IRS Private Debt Collectors Already Accused of Abuse

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By: Bill Henry
PublishedJul 12, 2017
2 minute read

This spring, the IRS started to use the services of private debt collectors to obtain unpaid tax debts from U.S. citizens. Unfortunately for taxpayers, previous worries of fraudsters impersonating real IRS debt collectors have now been overshadowed by questionable conduct on behalf of the private debt collectors themselves.

Issues arose after the New York Times revealed the call scripts that these debt collection agencies are currently using. The scripts, which are used as talking points, have collectors suggesting potentially irresponsible financial decisions, such as telling taxpayers to take out money against their homes, raid their 401Ks, borrow money from family or friends and increase their credit card debt just to pay off their taxes.

These practices would seem to violate current IRS policy that dictates when a collection agent cannot collect payment. The IRS manual, I.R.M. states that an account becomes noncollectable in the event that payment would “create a hardship for taxpayers by leaving them unable to meet necessary living expenses” (code 24-32).

Since low-income earners comprise a majority of the cases handled by these agencies, consumer advocates are worried that these aggressive collection tactics may push blue-collar workers to the financial brink. And despite IRS policy, these debt collectors are given monetary incentives in the form of a 25 percent commission to pressure taxpayers into making bad financial decisions.

The controversy doesn’t end there. One of the four collection agencies doesn’t have the best history of ethical collection practices. Pioneer, one of the private debt collection agencies authorized by the IRS, has a record of abusive practices that previously got them in trouble. As a subsidiary of Navient, Pioneer was sued by the Consumer Financial Protection Bureau and also fired by the Department of Education after it was found to be systematically misleading borrowers by giving inaccurate loan information. Despite this history, they are currently working on the IRS’ behalf.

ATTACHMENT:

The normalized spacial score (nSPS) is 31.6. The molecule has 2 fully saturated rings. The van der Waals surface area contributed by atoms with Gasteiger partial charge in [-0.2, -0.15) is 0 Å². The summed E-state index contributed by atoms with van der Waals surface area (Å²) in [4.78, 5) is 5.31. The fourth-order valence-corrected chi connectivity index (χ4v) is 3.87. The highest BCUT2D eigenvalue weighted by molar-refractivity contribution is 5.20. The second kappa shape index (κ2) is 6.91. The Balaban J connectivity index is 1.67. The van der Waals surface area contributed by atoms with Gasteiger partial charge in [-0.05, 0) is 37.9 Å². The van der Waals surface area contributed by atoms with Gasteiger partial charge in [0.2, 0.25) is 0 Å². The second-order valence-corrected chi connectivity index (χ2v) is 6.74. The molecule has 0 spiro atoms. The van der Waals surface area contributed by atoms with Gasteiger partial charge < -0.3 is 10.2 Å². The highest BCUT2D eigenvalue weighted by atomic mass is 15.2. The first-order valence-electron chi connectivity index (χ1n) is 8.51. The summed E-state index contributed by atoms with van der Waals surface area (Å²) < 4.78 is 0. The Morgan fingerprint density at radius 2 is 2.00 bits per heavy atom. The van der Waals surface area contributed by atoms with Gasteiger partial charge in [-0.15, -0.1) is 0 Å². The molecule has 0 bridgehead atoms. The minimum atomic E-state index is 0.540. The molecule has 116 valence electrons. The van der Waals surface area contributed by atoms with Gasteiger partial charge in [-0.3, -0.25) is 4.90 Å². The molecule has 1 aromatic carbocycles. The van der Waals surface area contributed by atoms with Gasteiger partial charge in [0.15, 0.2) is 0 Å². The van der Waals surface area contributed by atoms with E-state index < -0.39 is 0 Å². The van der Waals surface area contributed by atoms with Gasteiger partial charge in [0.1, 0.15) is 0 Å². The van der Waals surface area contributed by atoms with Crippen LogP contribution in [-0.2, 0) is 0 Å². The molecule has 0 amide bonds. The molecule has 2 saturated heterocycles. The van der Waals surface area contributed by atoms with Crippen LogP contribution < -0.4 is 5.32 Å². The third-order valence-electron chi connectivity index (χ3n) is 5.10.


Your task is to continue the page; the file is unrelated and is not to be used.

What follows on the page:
While the IRS and other government officials are eager to reduce the $138 billion deficit from unpaid taxes, advising taxpayers to take out more debt to pay their IRS bills may be counterproductive when these workers are later forced to lean on government programs for help.

In reaction to this news, four Democratic senators, including Sen. Elizabeth Warren, sent a concerned letter that these practices violate congressional provisions that ensured taxpayers would not be put at risk by these agencies. Steven Mnuchin, United States Secretary of the Treasury responded that he was still “supportive” of the private agencies and hoped a balance could be struck between collecting efficiently without “jeopardizing taxpayers”.

If you are worried about your tax debt or have been contacted by a private collection agent, you may wish to consult a tax expert. The tax attorneys at Robinson & Henry can:

  • Audit the collector’s ethical practices and even sue the agency if they are found to be violating the Fair Debt Collection Practices Act.
  • Act on your behalf, so you don’t have to talk directly with the IRS.
  • Negotiate your debt down through an Offer In Compromise or arguing a case of hardship.

Please contact us now for a initial assessment.

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